An intensely moving tale of survival and madness along the river’s edge. A father and son fishing lesson become a nightmarish voyage to the sea in this visionary testament to the lengths we will go for those we love.
“If he ever dies, I’ll kill myself.”
“It’s the end if he dies. I won’t be able to bear it here. I love him too much.”
You really don’t understand the meaning of existential dread until you have children. For you no children folks, I’m sure you’re shaking your head, maybe chuckling. But I’ll tell you, it’s true. Human beings have been obsessed with immortality since consciousness sprouted in our little lizard brains. And let’s face it, there is no Heaven or Hell, this is it, and the only way you exist after you’ve shuffled along into the dust is your children. They carry your genetics and memory, and it’s going to be the only way you’re going to remain in the land of living. A lot of people screw it up, make a mess of their kids, the kids become killers or social workers hoping to pull kids out of the fire they were forged in or destroy them. But if you do it right (And sometimes you can screw up a kid even when you are doing it right.), there’s a better chance than not you’re children we’ll go on to preserving the things you taught them, continuing your tenuous connection to the living.
With his latest, emotionally brutal novella, In The River, Jeremy Robert Johnson fully examines the all-consuming horror of losing a child. Steeped in the ritualism of father and son bonding, the plot of the book focus’ on a day of fishing along a tumultuous river bank. Being a Johnson story, the setting is a bizarre world where giant catfish like creatures hide in the deep crags of the river patiently hunting the sun-drenched surface from the dark, sniffing out weakness and blood. And while these razor-toothed behemoths provide a spectacular jumping off point into the madness and despair which dominates the narrative like a skulking, mud spattered shadow.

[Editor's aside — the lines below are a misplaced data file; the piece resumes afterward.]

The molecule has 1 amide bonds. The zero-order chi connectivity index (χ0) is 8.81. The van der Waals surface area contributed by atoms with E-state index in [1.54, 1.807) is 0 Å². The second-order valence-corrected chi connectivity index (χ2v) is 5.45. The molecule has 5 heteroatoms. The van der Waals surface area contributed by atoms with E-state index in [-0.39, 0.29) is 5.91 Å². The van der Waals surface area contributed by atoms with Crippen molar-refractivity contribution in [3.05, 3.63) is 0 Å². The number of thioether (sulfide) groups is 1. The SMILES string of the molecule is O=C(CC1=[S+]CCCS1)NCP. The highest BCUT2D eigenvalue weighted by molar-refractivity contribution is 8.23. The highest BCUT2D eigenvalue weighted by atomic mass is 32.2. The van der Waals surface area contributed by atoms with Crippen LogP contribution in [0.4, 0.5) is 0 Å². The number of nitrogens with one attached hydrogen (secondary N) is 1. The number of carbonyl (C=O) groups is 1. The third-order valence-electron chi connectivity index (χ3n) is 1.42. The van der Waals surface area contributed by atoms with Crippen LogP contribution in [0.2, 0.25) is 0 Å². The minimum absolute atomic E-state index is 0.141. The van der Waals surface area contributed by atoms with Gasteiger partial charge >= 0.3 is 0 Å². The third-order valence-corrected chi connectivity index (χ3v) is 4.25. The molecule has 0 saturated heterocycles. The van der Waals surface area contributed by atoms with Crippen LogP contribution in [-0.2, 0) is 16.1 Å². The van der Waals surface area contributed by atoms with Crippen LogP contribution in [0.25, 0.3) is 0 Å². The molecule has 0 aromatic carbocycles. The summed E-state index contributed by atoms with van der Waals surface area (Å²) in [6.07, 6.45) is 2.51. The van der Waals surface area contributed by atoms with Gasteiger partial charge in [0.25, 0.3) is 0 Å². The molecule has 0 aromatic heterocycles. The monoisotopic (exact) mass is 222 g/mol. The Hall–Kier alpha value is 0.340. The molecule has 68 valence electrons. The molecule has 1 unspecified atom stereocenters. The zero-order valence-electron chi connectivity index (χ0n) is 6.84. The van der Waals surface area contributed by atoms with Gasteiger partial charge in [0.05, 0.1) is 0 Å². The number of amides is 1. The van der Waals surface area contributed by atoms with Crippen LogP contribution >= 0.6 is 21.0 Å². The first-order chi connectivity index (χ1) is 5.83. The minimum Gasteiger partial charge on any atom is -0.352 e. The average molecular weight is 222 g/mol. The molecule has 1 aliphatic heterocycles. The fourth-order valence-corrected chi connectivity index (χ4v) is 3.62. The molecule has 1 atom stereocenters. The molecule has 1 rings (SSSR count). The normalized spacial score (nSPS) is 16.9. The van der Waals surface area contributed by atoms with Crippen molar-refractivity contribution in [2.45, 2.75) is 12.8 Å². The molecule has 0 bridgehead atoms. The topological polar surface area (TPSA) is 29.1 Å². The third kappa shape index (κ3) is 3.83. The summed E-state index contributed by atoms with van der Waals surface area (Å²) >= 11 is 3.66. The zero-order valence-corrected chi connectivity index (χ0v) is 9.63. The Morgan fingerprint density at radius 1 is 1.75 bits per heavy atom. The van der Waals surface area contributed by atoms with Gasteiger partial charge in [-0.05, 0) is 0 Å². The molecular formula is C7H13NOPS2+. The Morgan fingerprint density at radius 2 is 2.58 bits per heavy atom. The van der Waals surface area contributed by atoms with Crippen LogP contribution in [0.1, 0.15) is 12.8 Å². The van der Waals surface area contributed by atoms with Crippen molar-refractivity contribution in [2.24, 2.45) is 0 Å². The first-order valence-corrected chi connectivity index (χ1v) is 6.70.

Johnson’s typically satiric, conversational voice is non-existent in the novella, he instead finds a mournful, James Ellroy influenced tone that matches the depth of the story. Johnson’s sentences are blunt instruments, simple in design, but meant to cause maximum damage. If you haven’t caught on, In The River is an intense read and as a long time Johnson reader, it was a bit of a shock to the system because of both the subject matter and the overall narrative tone; not that either of these things are bad. Johnson has been long establishing himself as one of the premier writers of the weird alongside such talents as Kelly Link and Stephen Graham Jones, and with In The River, he demonstrates a depth of storytelling that cements him not just as a rising voice, but one that has arrived.
In The River is a fierce, distinctive gut-punch of a read with enough gritty darkness to to bring even the most jaded reader of dark fiction to their knees.
Fiction By Steve Rasnic Tem, Michael Wehunt, Usman T. Malik, Dino Parenti, H.L. Fuller, and Lina Rather.
Non-Fiction By Mackenzie Cox, Max Booth III, Diddle Knabb, and Keith Rawson (Yeah, me).
Poetry By Andrew McSorley, Laura McCullough, Jerome Daly, and Lindsey Adkins.
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